Monday, 2 October 2017

New Entrant Assessment - What does it look like for us?

In my last blog post I shared with you my opinion on New Entrant testing.  If you have read my blog you will know I have some very specific opinions on testing, largely revolving around the idea that they create anxiety and give us information that we already knew.  This blog post  talks a little about the effect I think that a testing culture has on our children's learning esteem and this one is informed by the system of Finland.  Scattered throughout most of my posts in fact are my opinion on testing and the disastrous effects a testing culture has on an education system.

Obviously in our school we still use assessment, but have drastically reduced the amount of this and will continue to work on formative, non-threatening ways that we can continue to use to establish where children are at and ensure we are meeting their needs.  I am completely against timed testing in any shape or form and thank the work of Jo Boaler for informing my opinion around such testing.  We still have a few assessments that I feel we could stop doing altogether and start just using diagnostically if and when needed with individual children.  Basically I would love it if we could get to a place in our school where the children did not even realise they were being assessed.

Very sadly I, like everyone else am constrained by the requirement to form a National Standard Judgement and report this judgement to parents.  I hate having to do this and feel this requirement ruins our otherwise rich end of year report.  However I manage to be compliant as painlessly as possible and if and when these non-standard standards are abolished, my staff and I will do a little dance :)

But back to the point of my post.  New-entrant assessment.  What I really want to think about for a moment is this, what does this assessment tell us that observing a child at play, talking to them, watching them interact with their peers would not?  Is any value it gives us really worth the amount of teacher time it takes?  Would it not be more valuable to spend that time one to one getting to know that child?

What is it we are using for?  To prove growth?  Why?  How does that benefit the child?

Assessment in the first year is something I have dedicated a lot of my inquiry to this year.  There is certainly nothing earth shattering in what we do and it is all common sense really.    Being the principal I am lucky enough to have a degree of freedom in doing this.  For those that say ERO would not approve, I don't think that is true, they were more than happy with our procedures.  This is my journey and my opinions only :)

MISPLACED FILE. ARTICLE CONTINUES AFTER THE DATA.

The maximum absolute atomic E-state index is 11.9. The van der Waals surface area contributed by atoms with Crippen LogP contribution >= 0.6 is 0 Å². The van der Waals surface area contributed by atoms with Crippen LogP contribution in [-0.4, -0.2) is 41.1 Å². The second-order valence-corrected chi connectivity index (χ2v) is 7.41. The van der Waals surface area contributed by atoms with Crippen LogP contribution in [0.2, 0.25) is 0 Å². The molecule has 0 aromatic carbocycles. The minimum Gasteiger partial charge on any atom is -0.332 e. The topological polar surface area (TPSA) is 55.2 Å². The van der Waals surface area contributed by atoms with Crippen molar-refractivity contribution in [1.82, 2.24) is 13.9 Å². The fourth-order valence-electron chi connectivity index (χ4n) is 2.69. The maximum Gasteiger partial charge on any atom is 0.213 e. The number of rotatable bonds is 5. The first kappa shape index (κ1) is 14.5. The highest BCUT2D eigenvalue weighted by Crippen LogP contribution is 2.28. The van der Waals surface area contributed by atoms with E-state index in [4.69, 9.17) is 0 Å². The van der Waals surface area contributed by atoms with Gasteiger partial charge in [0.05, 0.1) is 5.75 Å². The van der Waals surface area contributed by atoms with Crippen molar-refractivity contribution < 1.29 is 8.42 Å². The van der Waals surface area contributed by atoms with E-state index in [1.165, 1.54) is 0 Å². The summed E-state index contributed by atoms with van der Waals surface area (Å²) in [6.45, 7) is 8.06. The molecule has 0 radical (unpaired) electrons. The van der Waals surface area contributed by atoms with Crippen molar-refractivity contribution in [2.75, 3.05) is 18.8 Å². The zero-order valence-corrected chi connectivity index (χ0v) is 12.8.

1) We do not do any SEA at all.  There is no test, nothing we are required to do.  What we do is allow a child at least a month to settle to school, we get to know them, watch them at play, learn about their interests and urges, observe the type of play they are engaging in and how they are playing with their peers (are they on their own, playing around or playing with?)  In my opinion when a child starts playing with others.  When a child is able to engage in social play they are displaying a readiness for more learning, they are developing their emotional brain and engaging in this type of play will only further assist to develop their skills and dispositions in this area.

2) After a month or even two depending on the child we will sit with them and check in with them on thier gross motor skills.  If we see them struggle with any of these activities.  Shown on the goal sheet below.  We will give them a developmental goal to practice at home and school.  Children love practicing these goals and with our teaching around growth mindset they understand that practicing this skill is challenging and growing their brain.  If they are competent at these first few goals that is fabulous, we just check in, date it and move on.

This goal sheet is kept in each child's journal.  We check in with them each week and see how they are going, if they have got it, they were obviously developmentally ready for that goal and we therefore set a new one.  If they are really struggling we may issue a challenge goal or fold back.  We often push pause on a goal that a child is not developmentally ready for.